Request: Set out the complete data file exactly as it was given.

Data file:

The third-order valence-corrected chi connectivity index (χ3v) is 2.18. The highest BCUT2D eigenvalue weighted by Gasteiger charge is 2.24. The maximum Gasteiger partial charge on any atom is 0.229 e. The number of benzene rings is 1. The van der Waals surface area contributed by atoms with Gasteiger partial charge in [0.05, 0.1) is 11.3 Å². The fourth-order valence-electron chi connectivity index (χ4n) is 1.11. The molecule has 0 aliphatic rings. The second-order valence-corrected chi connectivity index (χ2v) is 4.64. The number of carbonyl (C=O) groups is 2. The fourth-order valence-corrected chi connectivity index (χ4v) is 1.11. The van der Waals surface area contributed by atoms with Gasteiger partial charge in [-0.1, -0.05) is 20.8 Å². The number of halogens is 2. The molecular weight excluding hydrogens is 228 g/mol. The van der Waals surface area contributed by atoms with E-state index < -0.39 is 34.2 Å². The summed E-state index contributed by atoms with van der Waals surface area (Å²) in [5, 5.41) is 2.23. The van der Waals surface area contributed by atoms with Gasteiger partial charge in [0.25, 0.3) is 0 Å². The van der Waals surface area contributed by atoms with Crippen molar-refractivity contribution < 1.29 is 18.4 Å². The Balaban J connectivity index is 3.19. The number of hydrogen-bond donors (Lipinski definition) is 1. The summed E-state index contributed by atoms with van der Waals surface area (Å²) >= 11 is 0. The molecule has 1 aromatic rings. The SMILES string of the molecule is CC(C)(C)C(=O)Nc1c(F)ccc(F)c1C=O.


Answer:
The third-order valence-corrected chi connectivity index (χ3v) is 2.18. The highest BCUT2D eigenvalue weighted by Gasteiger charge is 2.24. The maximum Gasteiger partial charge on any atom is 0.229 e. The number of benzene rings is 1. The van der Waals surface area contributed by atoms with Gasteiger partial charge in [0.05, 0.1) is 11.3 Å². The fourth-order valence-electron chi connectivity index (χ4n) is 1.11. The molecule has 0 aliphatic rings. The second-order valence-corrected chi connectivity index (χ2v) is 4.64. The number of carbonyl (C=O) groups is 2. The fourth-order valence-corrected chi connectivity index (χ4v) is 1.11. The van der Waals surface area contributed by atoms with Gasteiger partial charge in [-0.1, -0.05) is 20.8 Å². The number of halogens is 2. The molecular weight excluding hydrogens is 228 g/mol. The van der Waals surface area contributed by atoms with E-state index < -0.39 is 34.2 Å². The summed E-state index contributed by atoms with van der Waals surface area (Å²) in [5, 5.41) is 2.23. The van der Waals surface area contributed by atoms with Gasteiger partial charge in [0.25, 0.3) is 0 Å². The van der Waals surface area contributed by atoms with Crippen molar-refractivity contribution < 1.29 is 18.4 Å². The Balaban J connectivity index is 3.19. The number of hydrogen-bond donors (Lipinski definition) is 1. The summed E-state index contributed by atoms with van der Waals surface area (Å²) >= 11 is 0. The molecule has 1 aromatic rings. The SMILES string of the molecule is CC(C)(C)C(=O)Nc1c(F)ccc(F)c1C=O.